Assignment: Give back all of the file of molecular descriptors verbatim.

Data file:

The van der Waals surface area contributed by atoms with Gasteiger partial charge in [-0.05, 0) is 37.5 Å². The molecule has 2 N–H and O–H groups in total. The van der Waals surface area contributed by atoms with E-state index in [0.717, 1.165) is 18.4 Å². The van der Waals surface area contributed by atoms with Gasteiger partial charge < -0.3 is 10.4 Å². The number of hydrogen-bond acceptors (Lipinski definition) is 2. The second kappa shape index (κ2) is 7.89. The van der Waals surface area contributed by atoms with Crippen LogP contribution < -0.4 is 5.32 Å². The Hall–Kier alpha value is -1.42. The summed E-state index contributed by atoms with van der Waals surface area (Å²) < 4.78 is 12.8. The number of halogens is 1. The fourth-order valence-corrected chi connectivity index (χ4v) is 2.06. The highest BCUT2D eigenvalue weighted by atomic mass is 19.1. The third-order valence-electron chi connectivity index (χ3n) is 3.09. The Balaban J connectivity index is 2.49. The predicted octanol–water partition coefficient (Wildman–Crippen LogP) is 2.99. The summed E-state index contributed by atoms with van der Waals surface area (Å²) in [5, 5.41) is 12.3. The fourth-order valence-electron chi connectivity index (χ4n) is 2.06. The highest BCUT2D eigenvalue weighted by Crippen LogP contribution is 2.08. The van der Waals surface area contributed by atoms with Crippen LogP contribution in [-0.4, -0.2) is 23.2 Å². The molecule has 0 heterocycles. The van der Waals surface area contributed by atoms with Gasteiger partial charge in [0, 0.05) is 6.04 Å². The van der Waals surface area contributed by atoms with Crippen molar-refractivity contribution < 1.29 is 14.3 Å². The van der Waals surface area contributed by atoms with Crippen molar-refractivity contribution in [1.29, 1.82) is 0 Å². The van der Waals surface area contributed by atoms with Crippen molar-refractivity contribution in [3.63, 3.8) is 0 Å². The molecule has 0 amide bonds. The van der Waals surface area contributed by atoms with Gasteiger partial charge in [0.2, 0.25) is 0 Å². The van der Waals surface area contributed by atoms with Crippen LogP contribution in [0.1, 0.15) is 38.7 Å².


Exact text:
The van der Waals surface area contributed by atoms with Gasteiger partial charge in [-0.05, 0) is 37.5 Å². The molecule has 2 N–H and O–H groups in total. The van der Waals surface area contributed by atoms with E-state index in [0.717, 1.165) is 18.4 Å². The van der Waals surface area contributed by atoms with Gasteiger partial charge < -0.3 is 10.4 Å². The number of hydrogen-bond acceptors (Lipinski definition) is 2. The second kappa shape index (κ2) is 7.89. The van der Waals surface area contributed by atoms with Crippen LogP contribution < -0.4 is 5.32 Å². The Hall–Kier alpha value is -1.42. The summed E-state index contributed by atoms with van der Waals surface area (Å²) < 4.78 is 12.8. The number of halogens is 1. The fourth-order valence-corrected chi connectivity index (χ4v) is 2.06. The highest BCUT2D eigenvalue weighted by atomic mass is 19.1. The third-order valence-electron chi connectivity index (χ3n) is 3.09. The Balaban J connectivity index is 2.49. The predicted octanol–water partition coefficient (Wildman–Crippen LogP) is 2.99. The summed E-state index contributed by atoms with van der Waals surface area (Å²) in [5, 5.41) is 12.3. The fourth-order valence-electron chi connectivity index (χ4n) is 2.06. The highest BCUT2D eigenvalue weighted by Crippen LogP contribution is 2.08. The van der Waals surface area contributed by atoms with Crippen LogP contribution in [-0.4, -0.2) is 23.2 Å². The molecule has 0 heterocycles. The van der Waals surface area contributed by atoms with Gasteiger partial charge in [0, 0.05) is 6.04 Å². The van der Waals surface area contributed by atoms with Crippen molar-refractivity contribution < 1.29 is 14.3 Å². The van der Waals surface area contributed by atoms with Crippen molar-refractivity contribution in [1.29, 1.82) is 0 Å². The van der Waals surface area contributed by atoms with Crippen molar-refractivity contribution in [3.63, 3.8) is 0 Å². The molecule has 0 amide bonds. The van der Waals surface area contributed by atoms with Gasteiger partial charge in [0.2, 0.25) is 0 Å². The van der Waals surface area contributed by atoms with Crippen LogP contribution in [0.1, 0.15) is 38.7 Å².